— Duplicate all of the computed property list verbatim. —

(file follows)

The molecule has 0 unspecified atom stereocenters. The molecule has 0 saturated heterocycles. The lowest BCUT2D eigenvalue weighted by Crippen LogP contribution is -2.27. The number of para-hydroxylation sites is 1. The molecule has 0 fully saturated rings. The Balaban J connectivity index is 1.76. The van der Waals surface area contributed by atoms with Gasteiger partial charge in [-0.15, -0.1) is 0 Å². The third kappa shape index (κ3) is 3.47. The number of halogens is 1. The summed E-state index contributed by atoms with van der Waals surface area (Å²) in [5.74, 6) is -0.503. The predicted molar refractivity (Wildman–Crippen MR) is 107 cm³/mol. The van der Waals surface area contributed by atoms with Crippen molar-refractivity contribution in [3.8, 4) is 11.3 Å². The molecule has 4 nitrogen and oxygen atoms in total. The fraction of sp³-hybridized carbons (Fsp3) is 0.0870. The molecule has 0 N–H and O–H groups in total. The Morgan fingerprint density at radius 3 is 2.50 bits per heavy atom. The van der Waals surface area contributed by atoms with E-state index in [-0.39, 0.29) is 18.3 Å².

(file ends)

The molecule has 0 unspecified atom stereocenters. The molecule has 0 saturated heterocycles. The lowest BCUT2D eigenvalue weighted by Crippen LogP contribution is -2.27. The number of para-hydroxylation sites is 1. The molecule has 0 fully saturated rings. The Balaban J connectivity index is 1.76. The van der Waals surface area contributed by atoms with Gasteiger partial charge in [-0.15, -0.1) is 0 Å². The third kappa shape index (κ3) is 3.47. The number of halogens is 1. The summed E-state index contributed by atoms with van der Waals surface area (Å²) in [5.74, 6) is -0.503. The predicted molar refractivity (Wildman–Crippen MR) is 107 cm³/mol. The van der Waals surface area contributed by atoms with Crippen molar-refractivity contribution in [3.8, 4) is 11.3 Å². The molecule has 4 nitrogen and oxygen atoms in total. The fraction of sp³-hybridized carbons (Fsp3) is 0.0870. The molecule has 0 N–H and O–H groups in total. The Morgan fingerprint density at radius 3 is 2.50 bits per heavy atom. The van der Waals surface area contributed by atoms with E-state index in [-0.39, 0.29) is 18.3 Å².